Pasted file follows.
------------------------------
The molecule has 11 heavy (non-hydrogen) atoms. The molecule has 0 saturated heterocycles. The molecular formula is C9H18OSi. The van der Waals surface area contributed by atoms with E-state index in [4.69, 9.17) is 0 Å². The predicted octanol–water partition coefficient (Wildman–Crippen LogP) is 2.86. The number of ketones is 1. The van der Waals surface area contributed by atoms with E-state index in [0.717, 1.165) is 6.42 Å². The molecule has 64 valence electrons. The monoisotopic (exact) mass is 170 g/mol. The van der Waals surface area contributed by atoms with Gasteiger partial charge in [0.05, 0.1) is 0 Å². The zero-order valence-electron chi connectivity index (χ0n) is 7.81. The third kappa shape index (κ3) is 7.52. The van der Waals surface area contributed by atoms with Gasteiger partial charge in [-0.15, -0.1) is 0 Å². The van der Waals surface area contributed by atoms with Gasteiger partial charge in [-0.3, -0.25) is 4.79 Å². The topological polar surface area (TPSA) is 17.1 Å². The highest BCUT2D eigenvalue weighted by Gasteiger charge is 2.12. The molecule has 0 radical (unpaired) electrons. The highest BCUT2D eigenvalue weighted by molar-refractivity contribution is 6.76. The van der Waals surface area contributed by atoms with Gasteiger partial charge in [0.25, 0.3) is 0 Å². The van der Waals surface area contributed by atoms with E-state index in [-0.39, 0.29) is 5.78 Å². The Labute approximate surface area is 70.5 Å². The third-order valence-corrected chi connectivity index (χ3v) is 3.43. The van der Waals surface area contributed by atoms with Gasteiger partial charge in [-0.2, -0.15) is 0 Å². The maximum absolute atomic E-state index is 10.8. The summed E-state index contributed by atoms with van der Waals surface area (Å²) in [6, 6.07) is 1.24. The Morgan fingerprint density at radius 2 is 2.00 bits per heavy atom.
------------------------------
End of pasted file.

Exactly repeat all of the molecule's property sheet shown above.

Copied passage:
The molecule has 11 heavy (non-hydrogen) atoms. The molecule has 0 saturated heterocycles. The molecular formula is C9H18OSi. The van der Waals surface area contributed by atoms with E-state index in [4.69, 9.17) is 0 Å². The predicted octanol–water partition coefficient (Wildman–Crippen LogP) is 2.86. The number of ketones is 1. The van der Waals surface area contributed by atoms with E-state index in [0.717, 1.165) is 6.42 Å². The molecule has 64 valence electrons. The monoisotopic (exact) mass is 170 g/mol. The van der Waals surface area contributed by atoms with Gasteiger partial charge in [0.05, 0.1) is 0 Å². The zero-order valence-electron chi connectivity index (χ0n) is 7.81. The third kappa shape index (κ3) is 7.52. The van der Waals surface area contributed by atoms with Gasteiger partial charge in [-0.15, -0.1) is 0 Å². The van der Waals surface area contributed by atoms with Gasteiger partial charge in [-0.3, -0.25) is 4.79 Å². The topological polar surface area (TPSA) is 17.1 Å². The highest BCUT2D eigenvalue weighted by Gasteiger charge is 2.12. The molecule has 0 radical (unpaired) electrons. The highest BCUT2D eigenvalue weighted by molar-refractivity contribution is 6.76. The van der Waals surface area contributed by atoms with Gasteiger partial charge in [0.25, 0.3) is 0 Å². The van der Waals surface area contributed by atoms with E-state index in [-0.39, 0.29) is 5.78 Å². The Labute approximate surface area is 70.5 Å². The third-order valence-corrected chi connectivity index (χ3v) is 3.43. The van der Waals surface area contributed by atoms with Gasteiger partial charge in [-0.2, -0.15) is 0 Å². The maximum absolute atomic E-state index is 10.8. The summed E-state index contributed by atoms with van der Waals surface area (Å²) in [6, 6.07) is 1.24. The Morgan fingerprint density at radius 2 is 2.00 bits per heavy atom.